Each spring, sororities, fraternities and other groups participate in All-University Sing, a Baylor tradition that has been going strong since 1953.
Presented by the Department of Student Activities, Sing is an event in which the groups perform seven-minute Broadway-like performances in hopes of being chosen as one of the top eight acts to perform in Pigskin Revue during homecoming of the fall semester.
And while this university tradition serves to bring many groups together for one purpose, students would do well to keep one thing in mind — attending Baylor is about obtaining a degree, not making Pigskin.
Mike Reimer, a previous coordinator for special performances, said Sing became really competitive in 1963 and since then countless students have invested time, money, tears and even blood into producing a show that provides entertainment to its audience, while simultaneously serving as a recruitment tool.
Because there is a large amount of time spent working to perfect the show, many groups draw closer together as a community, strengthening the organization by the end of the production. Because of the show’s popularity, it is undoubtedly responsible for helping bring a large number of alumni home for Homecoming to see the Pigskin Revue.
Despite the fact that Sing helps to bridge the gap between current students and alumni, students participating in Sing often find themselves having to choose between what they know is best for them, and what leaders of their respective organization think is best for them.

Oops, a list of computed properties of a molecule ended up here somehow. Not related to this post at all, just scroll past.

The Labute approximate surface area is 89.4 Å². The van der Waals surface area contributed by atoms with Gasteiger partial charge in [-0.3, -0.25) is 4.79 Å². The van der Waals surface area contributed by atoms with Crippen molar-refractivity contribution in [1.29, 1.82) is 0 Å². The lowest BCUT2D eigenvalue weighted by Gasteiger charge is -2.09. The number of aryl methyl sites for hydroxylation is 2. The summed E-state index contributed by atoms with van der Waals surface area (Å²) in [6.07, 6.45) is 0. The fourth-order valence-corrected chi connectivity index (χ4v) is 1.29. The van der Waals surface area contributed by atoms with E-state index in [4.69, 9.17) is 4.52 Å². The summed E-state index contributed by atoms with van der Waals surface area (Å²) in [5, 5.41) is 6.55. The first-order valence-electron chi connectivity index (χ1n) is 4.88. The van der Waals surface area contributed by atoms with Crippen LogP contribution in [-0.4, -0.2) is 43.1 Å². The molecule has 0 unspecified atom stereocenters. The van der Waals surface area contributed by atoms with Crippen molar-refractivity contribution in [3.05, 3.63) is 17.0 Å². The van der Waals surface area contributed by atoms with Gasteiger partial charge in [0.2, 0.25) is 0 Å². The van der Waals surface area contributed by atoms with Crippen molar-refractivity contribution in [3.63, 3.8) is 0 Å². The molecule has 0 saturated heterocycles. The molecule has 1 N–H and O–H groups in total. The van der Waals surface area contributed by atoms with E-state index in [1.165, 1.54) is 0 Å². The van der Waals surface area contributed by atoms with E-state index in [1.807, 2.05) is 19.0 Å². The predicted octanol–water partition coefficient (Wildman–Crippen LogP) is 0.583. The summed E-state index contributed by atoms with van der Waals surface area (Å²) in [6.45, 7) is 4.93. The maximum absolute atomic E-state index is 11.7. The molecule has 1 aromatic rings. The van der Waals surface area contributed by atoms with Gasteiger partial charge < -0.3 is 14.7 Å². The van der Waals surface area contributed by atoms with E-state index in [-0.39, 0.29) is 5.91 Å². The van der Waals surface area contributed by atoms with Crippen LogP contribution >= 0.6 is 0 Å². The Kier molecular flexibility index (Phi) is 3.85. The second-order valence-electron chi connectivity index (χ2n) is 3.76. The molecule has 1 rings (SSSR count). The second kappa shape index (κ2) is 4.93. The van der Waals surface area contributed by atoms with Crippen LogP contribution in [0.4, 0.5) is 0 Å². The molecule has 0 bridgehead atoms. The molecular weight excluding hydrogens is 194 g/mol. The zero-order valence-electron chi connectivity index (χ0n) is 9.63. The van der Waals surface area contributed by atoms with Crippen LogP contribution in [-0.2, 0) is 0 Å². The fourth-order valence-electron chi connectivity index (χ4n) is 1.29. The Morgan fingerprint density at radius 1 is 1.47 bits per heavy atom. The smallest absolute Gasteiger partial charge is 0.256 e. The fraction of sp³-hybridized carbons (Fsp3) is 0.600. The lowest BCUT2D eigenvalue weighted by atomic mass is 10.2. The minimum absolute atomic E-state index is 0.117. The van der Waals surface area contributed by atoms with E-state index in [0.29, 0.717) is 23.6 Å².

Many fraternities and sororities, especially those of a smaller size than their competitors, require that many of their members compete in the competition rather than making it optional.
While there are of course exceptions, fines are often issued for those who opt not to participate in the event. Those participating in Sing often see an increase in dues to cover costumes, props and choreography.
Sing can also become a financial burden for many whether they’re participating in Sing or not. Because of this financial burden and peer pressure from leaders, students often feel obligated to participate despite not wanting to due to other time commitments.
Because students often have three and four practices a week in preparation for the production, they often find themselves scrambling to find time to study and prepare for exams during the week.
This was noticed first in the ’70s when students began failing classes due to the time commitments of Sing and its perceived importance, according to the university’s website on the history of Sing.
This precious time students invest in Sing is time that they cannot retrieve at a later date, and can sometimes mean an entire letter grade drop due to the time commitments of competing in Sing.
The university has taken steps to decrease the strains that Sing often places on students such as limiting the amount of money students can spend on the event to placing time restrictions.
According to Sing policies and procedures, students cannot be required to rehearse more than eight hours during the week, and six hours during the weekend. Practices also cannot be held past midnight.
By placing time restrictions on rehearsals, placing a cap at midnight and limiting the amount students can spend on the production has proved to be somewhat effective as it has limited the amount of time and money students are required to invest in the show. But overall, student leaders should take into account that inadvertently forcing students to participate in Sing by imposing fines on those who wish not to, and furthermore, holding practices at inconvenient times throughout the week, they are jeopardizing the academic lives of students.
Realizing this would help alleviate the tensions caused during Sing by those participating against their will, a move that would benefit the overall health of the organization and the university.